That being said, I’d welcome you to stick around, roll up your sleeves and join the on-going conversation. Just don’t assume we are all cardboard caricatures.Report

      • Will in reply to RTod says:

        This is exactly right. Couldn’t have said it better myself.Report

        • Jason Kuznicki in reply to Will says:

          Agreed. One of the most striking differences between the League and Balloon Juice is that here I’m free to discuss without joining a tribe, necessarily.

          Over there, everyone must be part of a tribe, and they’ve picked the Republicans for me. I find this surpassingly odd, as the last time I voted for a Republican was in 1996, in a primary election.

          How do I really vote these days? I generally vote Libertarian or else refrain from voting; a ballot from me tends to have a lot of blank spaces on it.Report

  9. Mike Schilling says:

    It was over the weekend, but seems to have stopped the last few days.Report

  10. E.D. Kain says:

    Best poll ever, Will.Report

  11. Ija says:

    What’s the matter? Too chicken to run a straight YES/NO poll out of fear of what it might reveal about your readership? Maybe it turns out your readership is not very “reasonable” at all. I dare you, run a straight YES/NO poll on this and the evolution question.

    But of course, you guys would never have the guts to do it. Better to snark and crack wise, right?Report

  12. Jaybird says:

    Ija broke the code!Report

  13. Burt Likko says:

    ** golf clap **

    Well played, sir.Report

  14. Jason Kuznicki says:

    As a constructive suggestion, let’s hold a Science Week at the League.

    We did a Beer Week. Surely science merits just as much. I’d be happy to write about my favorite science book of all time, or science in the Enlightenment, or what I learned by reading The Origin of Species. I might even be able to talk Boegiboe (a NASA engineer) into guest posting.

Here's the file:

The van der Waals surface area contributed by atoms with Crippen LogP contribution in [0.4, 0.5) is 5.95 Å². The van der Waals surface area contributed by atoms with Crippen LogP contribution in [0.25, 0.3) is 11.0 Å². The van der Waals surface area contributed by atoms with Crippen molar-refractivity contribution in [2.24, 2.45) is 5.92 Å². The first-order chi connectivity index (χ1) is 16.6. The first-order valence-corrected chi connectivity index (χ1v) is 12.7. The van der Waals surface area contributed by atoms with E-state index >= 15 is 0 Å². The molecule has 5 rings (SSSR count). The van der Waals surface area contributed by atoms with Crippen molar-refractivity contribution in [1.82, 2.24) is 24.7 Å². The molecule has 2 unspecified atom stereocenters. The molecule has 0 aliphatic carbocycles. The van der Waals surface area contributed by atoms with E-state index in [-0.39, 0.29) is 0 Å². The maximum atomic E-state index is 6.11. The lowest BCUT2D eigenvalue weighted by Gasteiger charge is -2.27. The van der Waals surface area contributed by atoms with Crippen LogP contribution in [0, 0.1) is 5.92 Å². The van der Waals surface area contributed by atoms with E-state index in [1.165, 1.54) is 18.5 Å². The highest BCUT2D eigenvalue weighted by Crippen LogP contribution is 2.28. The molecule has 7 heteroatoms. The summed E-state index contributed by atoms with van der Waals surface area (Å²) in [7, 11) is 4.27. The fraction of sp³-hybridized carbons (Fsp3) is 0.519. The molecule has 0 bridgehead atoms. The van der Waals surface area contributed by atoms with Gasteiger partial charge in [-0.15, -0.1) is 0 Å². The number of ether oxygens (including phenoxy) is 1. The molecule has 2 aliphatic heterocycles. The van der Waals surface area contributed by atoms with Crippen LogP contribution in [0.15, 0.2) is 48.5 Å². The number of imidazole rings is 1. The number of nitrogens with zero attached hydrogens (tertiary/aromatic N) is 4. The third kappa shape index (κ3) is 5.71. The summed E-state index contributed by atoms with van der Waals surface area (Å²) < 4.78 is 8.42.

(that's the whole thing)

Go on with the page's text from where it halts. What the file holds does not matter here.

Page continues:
15. Jaybird says:

    I’ve said it before, I’ll say it again.

    In arguments with progressives, pretty much everything is a moral discussion.

    It isn’t enough to agree with the proposition P. You must agree to the proposition P for the right litany of reasons… and if you don’t, you’re as immoral as those who disagree with the proposition P outright. You can even live as if you believed that proposition P was true and be immoral without the proper litany.

    If you have the proper litany, however, you can live however you wish.

    Just be able to recite it when called upon by your betters.Report

    • BlaiseP in reply to Jaybird says:

      Um, I’m a Progressive, as it happens. I don’t see progress as a particularly moral enterprise. Progressives are engaged in an interesting philosophical enterprise, more akin to engineering than theology.

      Let Proposition P be supported by an enumeration of data and axioms, all of which can be questioned. Let’s take gay marriage as a case in point. Napoleon instituted civil marriage and civil divorce across his domain, saying adultery can happen on any couch. It’s a concept that stuck.

      My church will not perform gay marriages. They also won’t marry a Muslim to a Christian. It’s a religious ceremony, nobody says they have to do so. But whose definition of marriage matters? My own marriage was held up for a few minutes until my best man could produce the civil marriage certificate.

      If some people want to conflate religious and civil marriage and others among us wish to point out, however tediously, the reasons why this is not sound thinking, this is not a litany of faith. It’s a simple extension of civil rights for every citizen, like voting rights or getting a driver’s license.Report

      • DensityDuck in reply to BlaiseP says:

        The point being that if you support same-sex marriage because you think cohabitation is immoral, you’ll be seen as reprehensible, because “cohabitation is not immoral” is a tenet of Progressive ideology.Report

        • BlaiseP in reply to DensityDuck says:

          Let’s get some vocabulary straight here.

          Morality is me not doing something because it’s wrong.
          Ethics is you telling me not do do it because it’s wrong.

          It’s a free country. Adultery might be grounds for divorce, it’s not a crime. I remain genially convinced it’s unwise, for various reasons, to indulge in that vice: it never leads anywhere good. It never does in any of the stories, from King Arthur to Fatal Attraction.